For the past 40 years or more you have paid into the Social Security system with the promise that someday when you retire, you will receive a guaranteed monthly income for the rest of your life. Along the way, your employer has kicked in a matching contribution equal to 100% of your contribution.
At the end of your working life there should be a giant pile of cash with your name on it. And there is (figuratively speaking anyway). But it comes with a giant string attached.
In this case, the catch is that up to 85% of your monthly benefit is considered taxable income once it’s paid out to you. What’s more, depending on the state you live in, you may owe state income tax on those benefits as well. (Bad news fellow Minnesotans. We live in one of those states).
The following post will explain how much of your benefit is taxable and what, if anything, you can do about it.
Calculating the Tax
Social Security benefits are taxable for most people who receive them. To determine how much of your benefits are taxable, you will need to calculate your “provisional income” (also known as combined income), which is a combination of taxable income from wages, pensions, interest, dividends, etc., tax-exempt income from municipal bonds, and ½ of your Social Security benefits.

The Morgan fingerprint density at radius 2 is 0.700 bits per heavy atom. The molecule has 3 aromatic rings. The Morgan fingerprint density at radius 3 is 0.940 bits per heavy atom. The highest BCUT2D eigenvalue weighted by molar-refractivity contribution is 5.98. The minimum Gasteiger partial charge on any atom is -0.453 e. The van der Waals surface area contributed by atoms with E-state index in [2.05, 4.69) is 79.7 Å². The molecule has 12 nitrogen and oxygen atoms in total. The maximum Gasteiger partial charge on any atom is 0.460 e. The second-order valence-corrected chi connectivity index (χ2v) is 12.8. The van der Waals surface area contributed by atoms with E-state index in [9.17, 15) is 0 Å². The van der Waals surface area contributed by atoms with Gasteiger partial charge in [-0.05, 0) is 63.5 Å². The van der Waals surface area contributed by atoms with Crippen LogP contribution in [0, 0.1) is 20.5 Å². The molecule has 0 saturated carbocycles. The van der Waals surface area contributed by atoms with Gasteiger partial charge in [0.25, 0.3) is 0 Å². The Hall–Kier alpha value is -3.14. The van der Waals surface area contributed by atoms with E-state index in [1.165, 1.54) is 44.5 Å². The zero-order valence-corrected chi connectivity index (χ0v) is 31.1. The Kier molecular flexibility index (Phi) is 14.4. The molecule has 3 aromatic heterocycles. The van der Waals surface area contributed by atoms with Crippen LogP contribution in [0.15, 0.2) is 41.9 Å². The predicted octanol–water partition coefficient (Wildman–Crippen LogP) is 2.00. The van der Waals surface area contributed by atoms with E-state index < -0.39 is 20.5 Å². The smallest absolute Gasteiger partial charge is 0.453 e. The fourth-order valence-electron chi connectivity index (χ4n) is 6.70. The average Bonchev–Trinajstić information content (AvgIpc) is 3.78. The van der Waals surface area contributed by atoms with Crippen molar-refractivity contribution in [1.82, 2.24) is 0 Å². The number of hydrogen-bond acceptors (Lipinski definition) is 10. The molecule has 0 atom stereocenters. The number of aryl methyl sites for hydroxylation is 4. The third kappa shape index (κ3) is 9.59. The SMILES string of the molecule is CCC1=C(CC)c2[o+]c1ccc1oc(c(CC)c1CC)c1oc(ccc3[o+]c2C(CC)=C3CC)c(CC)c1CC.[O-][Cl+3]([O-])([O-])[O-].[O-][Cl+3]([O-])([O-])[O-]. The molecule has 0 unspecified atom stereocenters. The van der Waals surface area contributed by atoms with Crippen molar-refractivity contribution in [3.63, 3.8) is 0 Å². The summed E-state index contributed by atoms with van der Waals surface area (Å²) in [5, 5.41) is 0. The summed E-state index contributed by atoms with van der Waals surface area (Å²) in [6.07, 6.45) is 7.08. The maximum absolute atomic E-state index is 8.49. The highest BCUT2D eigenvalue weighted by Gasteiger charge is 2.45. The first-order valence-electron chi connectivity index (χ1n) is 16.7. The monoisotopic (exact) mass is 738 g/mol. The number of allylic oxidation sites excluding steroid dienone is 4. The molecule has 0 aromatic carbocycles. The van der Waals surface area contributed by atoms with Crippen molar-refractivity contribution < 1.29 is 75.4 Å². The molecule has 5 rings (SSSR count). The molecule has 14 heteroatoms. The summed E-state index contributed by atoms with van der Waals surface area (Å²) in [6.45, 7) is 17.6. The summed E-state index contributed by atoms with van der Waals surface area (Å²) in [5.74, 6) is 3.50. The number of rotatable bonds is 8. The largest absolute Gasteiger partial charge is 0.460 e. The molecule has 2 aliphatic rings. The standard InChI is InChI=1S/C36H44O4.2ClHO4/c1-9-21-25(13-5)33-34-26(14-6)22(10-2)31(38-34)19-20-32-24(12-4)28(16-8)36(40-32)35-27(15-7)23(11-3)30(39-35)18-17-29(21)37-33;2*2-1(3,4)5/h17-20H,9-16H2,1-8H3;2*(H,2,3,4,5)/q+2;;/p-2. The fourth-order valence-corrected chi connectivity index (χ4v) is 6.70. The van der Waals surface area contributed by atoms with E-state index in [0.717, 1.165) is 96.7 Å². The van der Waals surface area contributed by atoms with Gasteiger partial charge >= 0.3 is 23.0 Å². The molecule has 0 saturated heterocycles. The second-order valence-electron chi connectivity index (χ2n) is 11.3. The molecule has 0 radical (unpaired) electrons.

Provisional income is the number that the IRS uses to determine if your benefits are taxable.
For example, if you are single and your provisional income is less than or equal to $25,000 your Social Security benefits would not be taxable. However, if your income falls between $25,000 and $34,000, 50% of your benefits are taxable. If your provisional income exceeds $34,000, then 85% of your Social Security benefit would be taxable.
For married couples filing jointly, the base amount is $32,000. So, if you have provisional income of $32,000 or less, your Social Security income is not taxable. Make between $32,001 and $44,000, and 50% of your benefits are taxable. And if your income exceeds $44,000, then 85% of your benefits are taxable.
For a detailed explanation of how Social Security benefits are taxed and a worksheet to help you calculate your provisional income, check out IRS publication 915 (page 3) or download it here.
Next week, in the final segment on this series about Social Security, I will share 7 strategies strategies to help you to get more retirement income from your Social Security benefits.